CAR enthusiasts and fans of the hit television show Top Gear Australia claim they have been let down by a promotional visit promising “a $2 million convoy of star cars”.
After a hyped media build-up, a crowd of up to 1000 people turned up at the Big Banana at Coffs Harbour yesterday expecting to see a stunning array of Top Gear vehicles.
A Jaguar XF Sports Saloon was the star attraction of more than 50 local vehicles on show, but a host of “star cars” featured in the Top Gear Live stage shows in Brisbane and Melbourne failed to eventuate.
Prior to the visit publicists issued press releases saying fans could expect “the ultimate indulgence for any car lover”.
Instead antique, vintage and restored vehicles sourced from local car clubs were shown off alongside luxury showroom vehicles from car dealerships and the official Top Gear vehicle.
Car lover Garry Wilson was one local disappointed the Aston Martins, Maseratis, Ferraris and Porsches featured in the live stage shows in Brisbane and Melbourne didn’t make an appearance.
“Fair enough there was a black Jaguar and yes, there were $2 million worth of vehicles in the car park, but that’s taking into account the cars local people drove there to see the star cars,” Mr Wilson said.
“To be honest it was an absolute fiasco, I expected so much more.”
Publicist Martine Cousins from Gold Coast-based company Fluid PR said she was surprised to hear some Coffs Coast locals had been left disappointed by the convoy’s visit.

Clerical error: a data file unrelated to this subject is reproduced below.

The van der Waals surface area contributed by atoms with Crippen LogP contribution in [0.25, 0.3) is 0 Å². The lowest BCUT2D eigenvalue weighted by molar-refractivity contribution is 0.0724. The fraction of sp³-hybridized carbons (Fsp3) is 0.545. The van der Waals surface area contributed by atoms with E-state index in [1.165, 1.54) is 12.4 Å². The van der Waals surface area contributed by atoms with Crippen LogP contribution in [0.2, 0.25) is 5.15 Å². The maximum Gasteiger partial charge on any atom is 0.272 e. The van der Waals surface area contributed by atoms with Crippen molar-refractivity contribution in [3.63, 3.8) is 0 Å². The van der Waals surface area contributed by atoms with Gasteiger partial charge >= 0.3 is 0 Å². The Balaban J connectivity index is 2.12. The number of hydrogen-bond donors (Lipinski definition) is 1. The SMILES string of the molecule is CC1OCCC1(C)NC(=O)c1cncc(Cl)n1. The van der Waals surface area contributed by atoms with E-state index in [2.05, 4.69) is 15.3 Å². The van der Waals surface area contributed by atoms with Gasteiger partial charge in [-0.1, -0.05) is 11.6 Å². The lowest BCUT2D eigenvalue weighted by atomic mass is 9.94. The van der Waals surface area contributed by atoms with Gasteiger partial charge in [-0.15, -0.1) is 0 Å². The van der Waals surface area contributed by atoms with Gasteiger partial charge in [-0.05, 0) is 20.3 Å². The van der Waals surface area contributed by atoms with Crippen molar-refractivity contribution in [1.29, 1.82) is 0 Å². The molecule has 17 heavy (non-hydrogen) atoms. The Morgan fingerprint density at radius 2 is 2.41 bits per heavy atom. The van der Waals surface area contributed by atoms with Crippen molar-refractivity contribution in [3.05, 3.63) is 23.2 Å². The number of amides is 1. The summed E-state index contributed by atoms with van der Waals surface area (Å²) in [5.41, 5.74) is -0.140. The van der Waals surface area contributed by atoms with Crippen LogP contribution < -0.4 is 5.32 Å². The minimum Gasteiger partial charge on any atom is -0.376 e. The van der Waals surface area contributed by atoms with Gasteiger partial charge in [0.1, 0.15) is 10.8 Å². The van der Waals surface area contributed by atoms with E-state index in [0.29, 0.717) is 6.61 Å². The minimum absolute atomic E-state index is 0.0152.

“There was $2 million worth of vehicles on display, led by the matte black Jaguar and yes, some vehicles were sourced locally,” Ms Cousins said.
“Rare and collectors’ vehicles sourced from the local area complemented the travelling Top Gear convoy.”
The vehicles on show in Coffs Harbour included a replica E Type Jaguar, a triumph TR-7 V8, a 1984 VK Commodore, a 1989 Subaru Liberty, a 1929 Chevrolet Tourer, a 1932 Ford coupe, a Mini Cooper, a Morris Minor, a 1947 Ford coupe, a 1928 model Ford sedan, a 1923 Ford T Bucket and a 1964 Holden.
A Top Gear crew member, explained that safety concerns and possibly the wet weather may have interrupted the convoy.
The Big Banana general Drew Grove and his staff were left to field unnecessary and undue criticisms from the car- loving public due to factors outside their control.
The blame for the mishap rested squarely on their shoulders on the day.
Mr Groves said he fielded a call from the PR team at 9.30am saying 23 Top Gear Live vehicles were headed to Coffs Harbour.
“The Coffs Coast public certainly lived up to its end of the bargain by turning out in such large numbers, but Top Gear didn’t as far as what was promised,” Mr Grove said.
“Without the contingency plan of the Big Banana in organising the local car clubs to show off their vehicles and Bellbowrie to display their vehicles we would have had an even worse let down.
“At least there were cars on display, but there’s no going past what happened to the Top Gear star cars.
"I still don’t have an explanation.
“We were told to expect a $2 million convoy featuring vehicles from the Top Gear live stage shows in Brisbane.
"They were meant to be travelling down the coast to the Melbourne shows.
“It was a major disappointment and Coffs Harbour and the Big Banana is owed an explanation,” he said.
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